Top ten tips for new marriage celebrants

A podcast by request! Emily wrote in and asked for some tips for new celebrants, so here we are, with Josh and Sarah's top ten tips for new wedding celebrants!

  1. Network, network, network -  with anyone in the marriage industry

  2. Find a buddy/mentor

  3. Read the Guidelines to the Marriage Act cover to cover, and look at them regularly when you have a question

  4. Watch lots of ceremonies to find out different ways of doing things

  5. Learn how to business

  6. Figure out your differentiator, your point of difference

  7. Earn your fee … aka don’t just google other fees, but figure out how to charge what it costs you etc, and there’s the sliding scale of learner to expert

  8. Learn from other industries - business-wise - and ceremony wise

  9. Attend OPD in person! (not distance)

  10. PA system/tech gear

  11. A bonus 11th tip is an ad, for Freshbooks - because honestly, the biggest tip you could get is to get on top of your money. Get on top of invoicing, getting paid, tracking expenses. And you can get a 60 day free trial to Freshbooks at celebrant.fm/freshbooks

The one where we throw eggs at Sarah's house

Get your eggs ready folks, for once Sarah Aird says something controversial. Don't worry though, anything she said is not as bad as whatever Josh has to say.

This episode is all about money, how much celebrants charge, why they charge what they charge, and we touch on the topics of price-fixing in the celebrant industry and why marriage celebrants should charge cold hard cash for the wedding ceremonies they perform. Show notes below.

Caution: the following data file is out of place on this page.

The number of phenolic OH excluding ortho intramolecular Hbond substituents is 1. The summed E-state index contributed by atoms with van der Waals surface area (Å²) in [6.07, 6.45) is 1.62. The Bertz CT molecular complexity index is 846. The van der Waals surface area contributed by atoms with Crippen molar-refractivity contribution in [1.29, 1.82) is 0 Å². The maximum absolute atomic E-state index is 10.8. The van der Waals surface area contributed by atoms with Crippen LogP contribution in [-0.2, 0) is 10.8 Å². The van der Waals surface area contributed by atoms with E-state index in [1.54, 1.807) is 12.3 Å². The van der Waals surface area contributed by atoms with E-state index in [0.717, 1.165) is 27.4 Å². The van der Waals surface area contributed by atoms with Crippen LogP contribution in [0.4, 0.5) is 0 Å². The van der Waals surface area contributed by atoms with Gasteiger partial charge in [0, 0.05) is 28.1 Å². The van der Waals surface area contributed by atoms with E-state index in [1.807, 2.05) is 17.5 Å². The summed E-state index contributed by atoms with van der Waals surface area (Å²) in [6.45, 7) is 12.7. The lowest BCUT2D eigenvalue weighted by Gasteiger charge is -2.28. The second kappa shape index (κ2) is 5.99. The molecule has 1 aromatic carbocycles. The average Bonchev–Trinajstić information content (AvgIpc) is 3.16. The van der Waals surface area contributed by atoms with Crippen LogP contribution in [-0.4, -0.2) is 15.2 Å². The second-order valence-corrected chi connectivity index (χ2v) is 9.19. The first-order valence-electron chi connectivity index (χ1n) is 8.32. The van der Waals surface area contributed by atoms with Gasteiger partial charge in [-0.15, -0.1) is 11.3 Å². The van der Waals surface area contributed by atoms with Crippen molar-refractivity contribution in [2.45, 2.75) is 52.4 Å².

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Show notes and links:

On pricing, by Dally Messenger:

When Funeral Celebrants began in 1974, they inherited a culture.

The Funeral Director was in charge of the dignified disposal of the body.

The Church was in charge of the ceremony.

Funeral Directors ingratiated themselves with the clergy, because the clergy gave them work. As they presided at the last rites, the priest would recommend the Funeral Director who best understood that church’s ceremonial routine.

The clergy were the rulers of the roost - what they said went.

But the clergyman, strictly speaking, was not paid. He received a small amount of money as a gift - known as a stipend, It was presumed that the dead person had well and truly paid for his funeral in advance by his weekly offerings when he attended church.

Then came civil celebrants - who had not been paid “in advance” and who did not do, could not do, a “one size fits all” ceremony as the clergy had done.

But the Funeral Directors only paid celebrants the clergy “stipend”.

After the initial joy and sense of achievement had passed, many celebrants realised they could not pay the bills. Two things happened. Many celebrants ceased doing the work. Others lowered their standards of preparation and delivery. In Australia most of us had weddings to fall back on. A few who had private means kept a high standard and still do.

While this was happening a group of celebrants, of which I was part, politely confronted the better Victorian Funeral Directors and argued that we, in justice, should be paid more than the clergy. Two firms agreed - a Rob Allison of John Alison Monkhouse and Des Tobin of Tobin Bros Funerals. They gave us about double the clergy stipend. For a long while, funeral celebrancy in Victoria flourished.

But Victoria is but one state in Australia - and in the other states the funeral celebrants lacked political will, and to this day they only receive the clergy “stipend”.

Church attendance, however, has declined dramatically so the clergy (about 20% of funerals, we are 80%) have been demanding more.

The field is full of developments - not the least of which has been the takeover of most of the small funeral firms by the big corporation Invocare, whose one ideal is profit according to the norms of why corporations exist. In NSW there is now a campaign to have “the family” prepare and deliver the funeral to make their bill look less and to exercise their power ( They spend hundreds of thousands of dollars on TV advertising every day.).